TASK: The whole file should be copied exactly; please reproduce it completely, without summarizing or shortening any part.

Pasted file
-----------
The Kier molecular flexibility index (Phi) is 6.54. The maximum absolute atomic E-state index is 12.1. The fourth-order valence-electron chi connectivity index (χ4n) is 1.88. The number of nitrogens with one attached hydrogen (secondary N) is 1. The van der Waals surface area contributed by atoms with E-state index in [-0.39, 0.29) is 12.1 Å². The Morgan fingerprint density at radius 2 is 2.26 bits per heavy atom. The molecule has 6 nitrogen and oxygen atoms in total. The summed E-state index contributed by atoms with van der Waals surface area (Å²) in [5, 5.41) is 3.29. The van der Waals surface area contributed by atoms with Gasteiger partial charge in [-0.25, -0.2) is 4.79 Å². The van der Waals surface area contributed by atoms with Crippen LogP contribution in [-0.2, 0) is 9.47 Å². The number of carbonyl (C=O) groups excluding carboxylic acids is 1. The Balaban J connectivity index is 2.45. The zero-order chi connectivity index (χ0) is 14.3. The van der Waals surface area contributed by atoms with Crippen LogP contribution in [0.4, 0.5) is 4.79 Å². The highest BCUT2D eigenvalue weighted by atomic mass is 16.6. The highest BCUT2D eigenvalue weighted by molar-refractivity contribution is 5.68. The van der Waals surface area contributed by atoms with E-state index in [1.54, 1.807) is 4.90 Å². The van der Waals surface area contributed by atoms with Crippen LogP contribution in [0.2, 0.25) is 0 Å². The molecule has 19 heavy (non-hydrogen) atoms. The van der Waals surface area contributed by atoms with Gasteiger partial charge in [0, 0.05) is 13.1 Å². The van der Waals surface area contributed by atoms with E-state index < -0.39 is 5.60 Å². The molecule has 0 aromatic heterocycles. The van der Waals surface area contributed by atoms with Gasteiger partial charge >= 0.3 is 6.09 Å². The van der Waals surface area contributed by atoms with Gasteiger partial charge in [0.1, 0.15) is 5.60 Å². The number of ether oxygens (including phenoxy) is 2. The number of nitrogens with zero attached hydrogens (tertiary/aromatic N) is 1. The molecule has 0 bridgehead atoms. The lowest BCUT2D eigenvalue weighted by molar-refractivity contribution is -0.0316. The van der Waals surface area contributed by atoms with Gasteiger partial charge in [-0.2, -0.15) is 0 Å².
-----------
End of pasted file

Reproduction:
The Kier molecular flexibility index (Phi) is 6.54. The maximum absolute atomic E-state index is 12.1. The fourth-order valence-electron chi connectivity index (χ4n) is 1.88. The number of nitrogens with one attached hydrogen (secondary N) is 1. The van der Waals surface area contributed by atoms with E-state index in [-0.39, 0.29) is 12.1 Å². The Morgan fingerprint density at radius 2 is 2.26 bits per heavy atom. The molecule has 6 nitrogen and oxygen atoms in total. The summed E-state index contributed by atoms with van der Waals surface area (Å²) in [5, 5.41) is 3.29. The van der Waals surface area contributed by atoms with Gasteiger partial charge in [-0.25, -0.2) is 4.79 Å². The van der Waals surface area contributed by atoms with Crippen LogP contribution in [-0.2, 0) is 9.47 Å². The number of carbonyl (C=O) groups excluding carboxylic acids is 1. The Balaban J connectivity index is 2.45. The zero-order chi connectivity index (χ0) is 14.3. The van der Waals surface area contributed by atoms with Crippen LogP contribution in [0.4, 0.5) is 4.79 Å². The highest BCUT2D eigenvalue weighted by atomic mass is 16.6. The highest BCUT2D eigenvalue weighted by molar-refractivity contribution is 5.68. The van der Waals surface area contributed by atoms with E-state index in [1.54, 1.807) is 4.90 Å². The van der Waals surface area contributed by atoms with Crippen LogP contribution in [0.2, 0.25) is 0 Å². The molecule has 19 heavy (non-hydrogen) atoms. The van der Waals surface area contributed by atoms with Gasteiger partial charge in [0, 0.05) is 13.1 Å². The van der Waals surface area contributed by atoms with E-state index < -0.39 is 5.60 Å². The molecule has 0 aromatic heterocycles. The van der Waals surface area contributed by atoms with Gasteiger partial charge >= 0.3 is 6.09 Å². The van der Waals surface area contributed by atoms with Gasteiger partial charge in [0.1, 0.15) is 5.60 Å². The number of ether oxygens (including phenoxy) is 2. The number of nitrogens with zero attached hydrogens (tertiary/aromatic N) is 1. The molecule has 0 bridgehead atoms. The lowest BCUT2D eigenvalue weighted by molar-refractivity contribution is -0.0316. The van der Waals surface area contributed by atoms with Gasteiger partial charge in [-0.2, -0.15) is 0 Å².